what we perceive πρῶτον, before everything else; it is what we apprehend first, and not by chance but necessarily so.

The third step sets out from here, and asks (186 a 2 f.):

Ποτέρων οὖν τίθης τὴν οὐσίαν; τοῦτο γὰρ μάλιστα ἐπὶ πάντων παρέπεται.

'So then, to which of the two [the moments of the relationship of perceiving to the perceived] do you assign being? For this, more than anything else, already belongs to all things.'

In this concise characterization of being (which we shall encounter again later) every word is important. We already know that everything belonging to the excess is κοινόν, common to all the individual modes of sensory perception. The discussion is again introduced (as with the first step) by showing that being comes first, for all the other determinations such as sameness, difference, otherness etc. are already in themselves being-the-same, being-different, being-other. Among these κοινά, being has priority as always already assumed and present. Whatever we perceive by seeing, hearing, smelling, tasting, shows itself to also have, somehow and above all, the character of a being [Seienden], in some sense of being [Sein]. Being is what is least not-there, i.e. it is what can never be gotten rid of so to speak, when we perceive something through the senses, and indeed ἐπὶ πάντων: the comprehensive function of being with regard to all regions of the perceivable. Whatever we imagine, perceive, think, posit, already has the character of a being.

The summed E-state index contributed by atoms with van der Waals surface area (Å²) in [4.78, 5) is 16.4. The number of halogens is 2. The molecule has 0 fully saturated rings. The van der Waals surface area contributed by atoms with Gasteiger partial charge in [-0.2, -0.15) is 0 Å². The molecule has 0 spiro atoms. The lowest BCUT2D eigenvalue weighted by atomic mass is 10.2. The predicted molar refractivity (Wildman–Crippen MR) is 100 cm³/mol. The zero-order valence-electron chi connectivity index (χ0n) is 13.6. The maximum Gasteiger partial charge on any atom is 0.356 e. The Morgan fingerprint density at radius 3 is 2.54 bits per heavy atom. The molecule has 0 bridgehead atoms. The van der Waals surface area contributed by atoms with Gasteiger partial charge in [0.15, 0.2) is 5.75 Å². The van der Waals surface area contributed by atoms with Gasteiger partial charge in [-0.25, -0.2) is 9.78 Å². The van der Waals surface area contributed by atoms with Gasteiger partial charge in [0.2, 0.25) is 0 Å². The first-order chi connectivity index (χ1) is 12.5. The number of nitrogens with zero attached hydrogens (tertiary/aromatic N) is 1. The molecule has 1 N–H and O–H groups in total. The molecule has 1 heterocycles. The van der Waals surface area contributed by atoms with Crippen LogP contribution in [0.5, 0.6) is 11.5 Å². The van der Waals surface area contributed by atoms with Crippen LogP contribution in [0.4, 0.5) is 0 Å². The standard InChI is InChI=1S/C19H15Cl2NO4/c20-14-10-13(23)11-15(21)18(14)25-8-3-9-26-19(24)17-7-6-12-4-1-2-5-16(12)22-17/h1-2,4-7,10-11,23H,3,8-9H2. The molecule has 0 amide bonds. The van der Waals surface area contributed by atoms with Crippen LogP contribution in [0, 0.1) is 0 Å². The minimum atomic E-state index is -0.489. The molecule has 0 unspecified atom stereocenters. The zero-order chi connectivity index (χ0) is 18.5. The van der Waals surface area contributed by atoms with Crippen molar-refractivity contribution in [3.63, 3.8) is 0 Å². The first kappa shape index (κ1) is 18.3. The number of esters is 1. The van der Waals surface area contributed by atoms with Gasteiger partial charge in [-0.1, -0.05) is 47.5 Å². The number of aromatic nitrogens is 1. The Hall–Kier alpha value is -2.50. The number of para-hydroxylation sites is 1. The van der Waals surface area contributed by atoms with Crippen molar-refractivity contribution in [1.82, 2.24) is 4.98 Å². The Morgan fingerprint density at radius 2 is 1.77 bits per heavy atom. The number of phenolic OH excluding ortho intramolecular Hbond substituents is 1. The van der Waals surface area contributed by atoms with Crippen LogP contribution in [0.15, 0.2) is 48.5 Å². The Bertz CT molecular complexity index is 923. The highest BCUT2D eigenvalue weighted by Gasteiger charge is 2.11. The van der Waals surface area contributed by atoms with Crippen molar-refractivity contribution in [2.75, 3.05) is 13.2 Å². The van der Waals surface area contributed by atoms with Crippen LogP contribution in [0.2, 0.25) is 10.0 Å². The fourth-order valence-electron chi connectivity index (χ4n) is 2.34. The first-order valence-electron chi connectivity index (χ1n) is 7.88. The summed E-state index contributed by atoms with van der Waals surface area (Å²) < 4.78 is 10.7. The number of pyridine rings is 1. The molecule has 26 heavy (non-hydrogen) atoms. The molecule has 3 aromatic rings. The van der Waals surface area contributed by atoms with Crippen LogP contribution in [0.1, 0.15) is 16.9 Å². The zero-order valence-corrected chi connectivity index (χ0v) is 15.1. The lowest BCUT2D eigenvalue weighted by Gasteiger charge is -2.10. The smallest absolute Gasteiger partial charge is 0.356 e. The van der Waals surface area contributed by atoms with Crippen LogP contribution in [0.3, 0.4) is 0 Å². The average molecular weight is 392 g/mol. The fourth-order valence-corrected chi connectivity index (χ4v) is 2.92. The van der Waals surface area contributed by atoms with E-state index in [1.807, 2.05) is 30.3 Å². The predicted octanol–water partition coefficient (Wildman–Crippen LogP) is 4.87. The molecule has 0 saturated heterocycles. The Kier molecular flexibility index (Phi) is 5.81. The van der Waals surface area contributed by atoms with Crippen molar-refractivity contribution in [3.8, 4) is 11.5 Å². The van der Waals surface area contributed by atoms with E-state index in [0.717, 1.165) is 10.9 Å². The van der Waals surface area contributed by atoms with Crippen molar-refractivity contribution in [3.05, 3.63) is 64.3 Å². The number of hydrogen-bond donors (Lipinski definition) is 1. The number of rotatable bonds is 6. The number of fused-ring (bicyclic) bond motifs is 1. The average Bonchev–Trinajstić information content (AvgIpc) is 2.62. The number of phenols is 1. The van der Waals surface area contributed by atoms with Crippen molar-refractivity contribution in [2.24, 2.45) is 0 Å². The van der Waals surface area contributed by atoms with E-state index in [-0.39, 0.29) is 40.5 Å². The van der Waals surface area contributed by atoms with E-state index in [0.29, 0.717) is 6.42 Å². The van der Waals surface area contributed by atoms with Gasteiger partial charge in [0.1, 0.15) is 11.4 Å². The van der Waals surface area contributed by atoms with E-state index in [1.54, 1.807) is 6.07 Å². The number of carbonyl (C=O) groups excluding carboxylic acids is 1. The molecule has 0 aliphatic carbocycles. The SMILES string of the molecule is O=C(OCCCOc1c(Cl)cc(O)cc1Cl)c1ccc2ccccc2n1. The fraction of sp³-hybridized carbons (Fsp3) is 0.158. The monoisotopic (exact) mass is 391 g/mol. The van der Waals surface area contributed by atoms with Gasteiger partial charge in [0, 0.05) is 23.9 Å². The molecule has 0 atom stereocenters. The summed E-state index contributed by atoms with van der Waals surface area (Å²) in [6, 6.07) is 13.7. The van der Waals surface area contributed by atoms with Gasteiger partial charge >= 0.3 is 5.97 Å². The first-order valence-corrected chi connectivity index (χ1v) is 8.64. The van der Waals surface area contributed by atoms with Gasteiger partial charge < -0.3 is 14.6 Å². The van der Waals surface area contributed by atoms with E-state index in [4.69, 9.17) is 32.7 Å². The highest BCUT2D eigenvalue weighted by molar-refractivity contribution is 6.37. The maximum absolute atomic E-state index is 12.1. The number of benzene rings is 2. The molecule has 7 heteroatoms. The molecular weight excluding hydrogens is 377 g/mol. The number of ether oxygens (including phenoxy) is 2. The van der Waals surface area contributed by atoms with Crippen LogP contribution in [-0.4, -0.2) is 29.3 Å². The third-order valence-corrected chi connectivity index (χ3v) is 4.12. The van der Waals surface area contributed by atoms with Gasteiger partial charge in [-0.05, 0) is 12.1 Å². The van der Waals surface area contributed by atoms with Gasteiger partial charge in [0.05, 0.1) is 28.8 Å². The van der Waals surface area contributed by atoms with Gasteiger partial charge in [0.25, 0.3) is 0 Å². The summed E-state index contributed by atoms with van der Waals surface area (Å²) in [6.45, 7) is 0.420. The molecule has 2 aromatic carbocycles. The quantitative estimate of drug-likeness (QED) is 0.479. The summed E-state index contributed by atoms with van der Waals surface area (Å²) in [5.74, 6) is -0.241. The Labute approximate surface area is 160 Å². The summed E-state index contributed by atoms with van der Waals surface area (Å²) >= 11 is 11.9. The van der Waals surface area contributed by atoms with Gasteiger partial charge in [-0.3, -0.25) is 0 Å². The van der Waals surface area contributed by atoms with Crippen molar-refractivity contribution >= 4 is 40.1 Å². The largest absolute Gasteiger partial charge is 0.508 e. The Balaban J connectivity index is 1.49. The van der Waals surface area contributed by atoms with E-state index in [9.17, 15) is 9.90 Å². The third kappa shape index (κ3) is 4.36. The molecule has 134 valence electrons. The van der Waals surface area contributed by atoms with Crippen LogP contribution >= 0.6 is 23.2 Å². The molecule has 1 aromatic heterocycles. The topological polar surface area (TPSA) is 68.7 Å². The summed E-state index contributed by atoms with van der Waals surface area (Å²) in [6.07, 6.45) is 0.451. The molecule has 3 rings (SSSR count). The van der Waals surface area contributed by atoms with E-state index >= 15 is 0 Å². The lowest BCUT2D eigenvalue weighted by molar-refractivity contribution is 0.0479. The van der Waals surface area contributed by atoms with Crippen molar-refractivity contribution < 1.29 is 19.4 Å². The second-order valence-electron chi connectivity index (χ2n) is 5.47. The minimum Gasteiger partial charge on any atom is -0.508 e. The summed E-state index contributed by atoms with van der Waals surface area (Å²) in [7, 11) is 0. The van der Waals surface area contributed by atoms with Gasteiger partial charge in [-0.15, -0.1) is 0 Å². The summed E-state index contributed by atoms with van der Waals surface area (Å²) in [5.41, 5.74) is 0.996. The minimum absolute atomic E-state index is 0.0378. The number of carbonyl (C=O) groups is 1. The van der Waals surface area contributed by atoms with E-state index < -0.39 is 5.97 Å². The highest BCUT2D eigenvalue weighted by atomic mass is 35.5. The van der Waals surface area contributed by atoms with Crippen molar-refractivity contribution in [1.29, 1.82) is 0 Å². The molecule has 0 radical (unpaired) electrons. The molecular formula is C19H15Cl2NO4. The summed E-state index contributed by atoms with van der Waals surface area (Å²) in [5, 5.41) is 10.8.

This curious, comprehensive intrusiveness of being, over and into all regions of the given and perceivable, distinguishes it precisely as what belongs to the perceivable 'first of all' (πρῶτον), as there, παρά, i.e. present, as what 'presences' ['anwest'] whenever beings show themselves (not just when we apprehend them!). This, apparently, teaches us nothing about what being is as such, but only about how it behaves so to speak.

The question must now be answered as to whether being is perceived through a bodily organ or through an organ-free comportment, immediately by the soul itself. Theaetetus answers:

Ἐγὼ μὲν ὧν αὐτὴ ἡ ψυχὴ καθ᾽ αὑτὴν ἐπορέγεται.

'In my view, οὐσία belongs to what the soul, through and by itself, strives for.'

Schleiermacher translates ^opeyeiat in the wrong way, and misses the problem, when he says: it belongs to what the soul conceives [erfafit]8 through itself; the Greek word is not Xa^jidvei, but ^nopeyeiai.

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